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The fight for euthanasia in New Zealand

Euthanasia originates from the Greek term ‘eu thanaos’ meaning to die without pain. It refers to the deliberate action taken to end a life that is fuelled by the desire to mitigate the incessant suffering of those involved. Euthanasia is a controversial topic and is a subject of debate across nations. Many countries have legalized euthanasia in the last few years, New Zealand being the recent one to join the bandwagon. Although the decision is fresh, its activism began in 1978 with the formation of the Auckland Voluntary Euthanasia Society by the members of the New Zealand Association of Rationalists and Humanists.

Source – Radio New Zealand

Early political activism with regards to euthanasia in New Zealand was concerned with several bills introduced in the parliament. One such bill was the Death with Dignity Bill, 1995. This Bill was inspired by the decision of the Northern Territory Parliament who had voted in support of voluntary euthanasia. However, this Bill was overruled by the Federal Government in the latter phase. This bill led to an increased debate in the public with some politicians actively advocating their support for Euthanasia. 

Michael Laws were one such politician who strongly supported the emulation of the Northern Territory Bill in New Zealand; he found support in fellow Member of Parliament Cam Campion then suffering from terminal cancer. However, the Member of Parliaments were not convinced by the Bill, which led to its ultimate rejection.

Although the Bill was rejected, it paved the way for public discussions on the issue. The second Death with Dignity Bill was introduced shortly after the first Bill was rejected. Death with Dignity Bill, 2003 much like the earlier Bill proposed that persons who were terminally ill could request for a medical professional to end their lives in a manner considered humane and dignified. This decision to end one’s life would be followed after a thorough medical examination, psychiatric assessment, counseling, and personal reflection. This Bill suffered the same fate as the previous one with more than half people voting against it.

The End of Life Choice Bill was introduced by Labour MP Maryan Street in July 2012 however; the Bill was withdrawn in September 2013 and not re-entered following the 2014 election. David Seymour introduced the End of Life Choice Bill again in 2017, this Bill aimed to legalize voluntary euthanasia in particular situations. The Bill sought to give people with terminal illnesses the option of choosing assisted dying which involves the administration of a fatal dose of medicine to a person by a medical practitioner to alleviate their suffering by facilitating death. Quite a few ways of providing the medicines were prescribed in the Bill, which include: ingestion- triggered by the person, intravenous delivery- triggered by the person, ingestion through a tube, and injections.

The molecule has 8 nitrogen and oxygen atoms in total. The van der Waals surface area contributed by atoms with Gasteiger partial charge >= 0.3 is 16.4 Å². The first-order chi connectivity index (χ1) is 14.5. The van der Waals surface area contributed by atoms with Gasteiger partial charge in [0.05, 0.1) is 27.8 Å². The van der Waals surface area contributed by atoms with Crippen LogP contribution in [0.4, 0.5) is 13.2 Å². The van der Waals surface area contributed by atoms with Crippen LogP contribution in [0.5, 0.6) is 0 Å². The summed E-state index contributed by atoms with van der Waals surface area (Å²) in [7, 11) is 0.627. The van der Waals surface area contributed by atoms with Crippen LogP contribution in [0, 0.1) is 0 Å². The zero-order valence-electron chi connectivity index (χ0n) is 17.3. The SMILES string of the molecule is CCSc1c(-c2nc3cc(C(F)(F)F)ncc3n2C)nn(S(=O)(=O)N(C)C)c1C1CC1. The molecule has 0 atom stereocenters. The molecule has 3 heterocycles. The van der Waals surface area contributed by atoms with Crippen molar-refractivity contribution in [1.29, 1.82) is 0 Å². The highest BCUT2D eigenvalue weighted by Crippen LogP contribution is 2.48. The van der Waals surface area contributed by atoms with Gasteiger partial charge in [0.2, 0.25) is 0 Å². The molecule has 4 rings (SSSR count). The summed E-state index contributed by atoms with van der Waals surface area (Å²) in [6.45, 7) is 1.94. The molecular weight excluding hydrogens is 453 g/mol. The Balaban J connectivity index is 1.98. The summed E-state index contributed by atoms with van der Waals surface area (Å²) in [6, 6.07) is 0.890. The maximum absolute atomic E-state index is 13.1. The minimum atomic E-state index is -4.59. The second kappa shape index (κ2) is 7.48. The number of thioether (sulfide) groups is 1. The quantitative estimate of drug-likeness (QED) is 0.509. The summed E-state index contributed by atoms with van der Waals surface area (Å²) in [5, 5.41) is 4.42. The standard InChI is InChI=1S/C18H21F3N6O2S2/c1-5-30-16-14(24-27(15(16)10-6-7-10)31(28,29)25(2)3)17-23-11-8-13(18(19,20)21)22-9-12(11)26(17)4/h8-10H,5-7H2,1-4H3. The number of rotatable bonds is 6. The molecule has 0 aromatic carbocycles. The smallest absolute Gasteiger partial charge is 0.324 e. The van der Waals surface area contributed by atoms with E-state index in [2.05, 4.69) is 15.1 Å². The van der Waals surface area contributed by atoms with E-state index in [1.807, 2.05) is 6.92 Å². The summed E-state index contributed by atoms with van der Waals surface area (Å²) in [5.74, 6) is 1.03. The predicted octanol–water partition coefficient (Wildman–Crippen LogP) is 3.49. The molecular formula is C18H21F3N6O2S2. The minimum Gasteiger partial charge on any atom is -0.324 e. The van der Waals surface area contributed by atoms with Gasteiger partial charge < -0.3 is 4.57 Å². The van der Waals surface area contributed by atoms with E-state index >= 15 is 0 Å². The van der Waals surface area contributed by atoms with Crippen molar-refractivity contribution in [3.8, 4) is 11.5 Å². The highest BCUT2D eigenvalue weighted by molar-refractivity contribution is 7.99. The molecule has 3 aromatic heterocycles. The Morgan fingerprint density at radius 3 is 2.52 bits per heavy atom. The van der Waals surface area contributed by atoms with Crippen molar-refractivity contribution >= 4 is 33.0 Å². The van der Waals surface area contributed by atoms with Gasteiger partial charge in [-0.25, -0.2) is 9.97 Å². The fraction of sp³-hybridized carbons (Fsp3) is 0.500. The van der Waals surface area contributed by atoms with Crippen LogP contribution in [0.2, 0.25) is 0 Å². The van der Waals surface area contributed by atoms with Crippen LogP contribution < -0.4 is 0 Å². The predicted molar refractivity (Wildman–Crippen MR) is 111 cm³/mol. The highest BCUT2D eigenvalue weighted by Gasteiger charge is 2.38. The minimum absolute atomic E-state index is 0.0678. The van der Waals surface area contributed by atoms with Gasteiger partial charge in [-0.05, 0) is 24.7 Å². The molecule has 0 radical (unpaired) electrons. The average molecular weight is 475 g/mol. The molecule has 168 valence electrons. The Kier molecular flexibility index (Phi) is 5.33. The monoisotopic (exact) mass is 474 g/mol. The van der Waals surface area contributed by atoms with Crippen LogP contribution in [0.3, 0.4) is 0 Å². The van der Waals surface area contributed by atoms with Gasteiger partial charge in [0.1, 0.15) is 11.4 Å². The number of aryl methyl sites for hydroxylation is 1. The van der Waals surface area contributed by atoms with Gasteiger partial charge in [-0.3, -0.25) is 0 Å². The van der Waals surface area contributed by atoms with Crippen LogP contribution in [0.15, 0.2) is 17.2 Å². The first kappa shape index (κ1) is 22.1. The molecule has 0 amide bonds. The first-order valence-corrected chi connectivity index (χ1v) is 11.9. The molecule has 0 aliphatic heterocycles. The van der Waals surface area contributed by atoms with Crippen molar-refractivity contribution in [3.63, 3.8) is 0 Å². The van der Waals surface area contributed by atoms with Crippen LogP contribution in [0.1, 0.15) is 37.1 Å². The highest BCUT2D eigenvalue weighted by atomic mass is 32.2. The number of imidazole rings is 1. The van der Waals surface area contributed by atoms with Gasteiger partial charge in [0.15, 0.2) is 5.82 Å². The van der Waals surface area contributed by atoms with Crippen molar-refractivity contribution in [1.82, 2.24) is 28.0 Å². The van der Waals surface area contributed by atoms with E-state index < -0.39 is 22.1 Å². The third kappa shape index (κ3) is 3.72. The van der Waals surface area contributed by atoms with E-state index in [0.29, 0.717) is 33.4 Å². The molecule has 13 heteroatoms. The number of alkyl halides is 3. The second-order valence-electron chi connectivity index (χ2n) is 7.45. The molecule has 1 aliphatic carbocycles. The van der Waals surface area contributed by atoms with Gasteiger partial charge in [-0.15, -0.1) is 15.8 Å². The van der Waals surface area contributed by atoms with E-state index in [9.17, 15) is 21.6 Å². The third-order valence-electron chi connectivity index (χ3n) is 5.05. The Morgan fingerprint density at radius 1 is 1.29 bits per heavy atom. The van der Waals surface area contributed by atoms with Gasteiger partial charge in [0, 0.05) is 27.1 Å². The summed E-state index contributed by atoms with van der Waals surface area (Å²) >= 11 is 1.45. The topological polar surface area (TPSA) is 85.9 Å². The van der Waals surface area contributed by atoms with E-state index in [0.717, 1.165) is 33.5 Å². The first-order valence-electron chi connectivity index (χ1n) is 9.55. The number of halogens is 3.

Source – Daily Sabah

In 2020, New Zealand had voted to legalize euthanasia with 65.2 % of voters supporting the End of Life Choice Act. The Law allows terminally ill people with less than 6 months to live the choice to get assisted dying if approved by two doctors.

Although the law was supported by both Prime Minister Jacinda Ardern and opposition leader Judith Collins, the result was attributed to the years-long campaign with strong opinions of both supporters and opposing parties. According to the new law, a person must meet set criteria to be eligible for assisted dying.
These include-
a. If a person suffers from a terminal illness that is likely to end the person’s life within six months.
b. Displaying remarkable decline in physical capability
c. Ability to make an informed decision on assisted dying.

The Act came into force a year after two-thirds of New Zealanders voted in favor of it. With this law in place, New Zealand has managed to join the few countries that have chosen to be more humane and compassionate towards its people.

Source – CNS

Despite the huge support that euthanasia has managed to garner in the last couple of years, its opponents continue to dissuade the implementation and practice of euthanasia. A group called Euthanasia-Free NZ had campaigned to vote no and they based their decision on the view that euthanasia poses a threat to the well-being of society. Its major concern involves the contraction and undermining of suicide prevention as a result of the legalization of euthanasia. Others argue that this act would force some people to feel obliged to use euthanasia and avoid burdening their families with additional responsibilities.

Currently, Euthanasia is legal in a small number of countries including Belgium, Canada, Colombia, Netherlands, and Luxembourg. Assisted suicide on the other hand is permitted in Switzerland. Other than these countries, several states in the United States along with the Australian state of Victoria have legalized assisted dying.

Written by- Sakshi Shah

Edited by- Sameera S Vasista

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